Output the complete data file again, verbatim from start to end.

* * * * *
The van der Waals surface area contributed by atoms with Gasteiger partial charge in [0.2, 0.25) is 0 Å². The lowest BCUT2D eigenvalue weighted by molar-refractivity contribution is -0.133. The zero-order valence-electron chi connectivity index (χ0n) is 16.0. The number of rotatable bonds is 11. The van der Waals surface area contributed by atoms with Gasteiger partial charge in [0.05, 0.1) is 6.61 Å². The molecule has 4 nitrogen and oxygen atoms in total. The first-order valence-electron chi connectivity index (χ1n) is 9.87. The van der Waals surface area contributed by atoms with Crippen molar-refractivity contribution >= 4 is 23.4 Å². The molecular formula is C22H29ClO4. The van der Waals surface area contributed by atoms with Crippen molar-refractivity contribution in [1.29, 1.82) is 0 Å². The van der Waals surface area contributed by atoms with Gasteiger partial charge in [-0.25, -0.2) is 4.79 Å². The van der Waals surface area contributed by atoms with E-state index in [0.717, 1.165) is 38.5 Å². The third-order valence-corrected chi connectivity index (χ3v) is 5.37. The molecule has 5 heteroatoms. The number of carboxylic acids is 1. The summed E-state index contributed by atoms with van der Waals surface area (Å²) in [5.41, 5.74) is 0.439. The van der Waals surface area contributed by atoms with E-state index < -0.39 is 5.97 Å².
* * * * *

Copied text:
The van der Waals surface area contributed by atoms with Gasteiger partial charge in [0.2, 0.25) is 0 Å². The lowest BCUT2D eigenvalue weighted by molar-refractivity contribution is -0.133. The zero-order valence-electron chi connectivity index (χ0n) is 16.0. The number of rotatable bonds is 11. The van der Waals surface area contributed by atoms with Gasteiger partial charge in [0.05, 0.1) is 6.61 Å². The molecule has 4 nitrogen and oxygen atoms in total. The first-order valence-electron chi connectivity index (χ1n) is 9.87. The van der Waals surface area contributed by atoms with Crippen molar-refractivity contribution >= 4 is 23.4 Å². The molecular formula is C22H29ClO4. The van der Waals surface area contributed by atoms with Crippen molar-refractivity contribution in [1.29, 1.82) is 0 Å². The van der Waals surface area contributed by atoms with Gasteiger partial charge in [-0.25, -0.2) is 4.79 Å². The van der Waals surface area contributed by atoms with E-state index in [0.717, 1.165) is 38.5 Å². The third-order valence-corrected chi connectivity index (χ3v) is 5.37. The molecule has 5 heteroatoms. The number of carboxylic acids is 1. The summed E-state index contributed by atoms with van der Waals surface area (Å²) in [5.41, 5.74) is 0.439. The van der Waals surface area contributed by atoms with E-state index < -0.39 is 5.97 Å².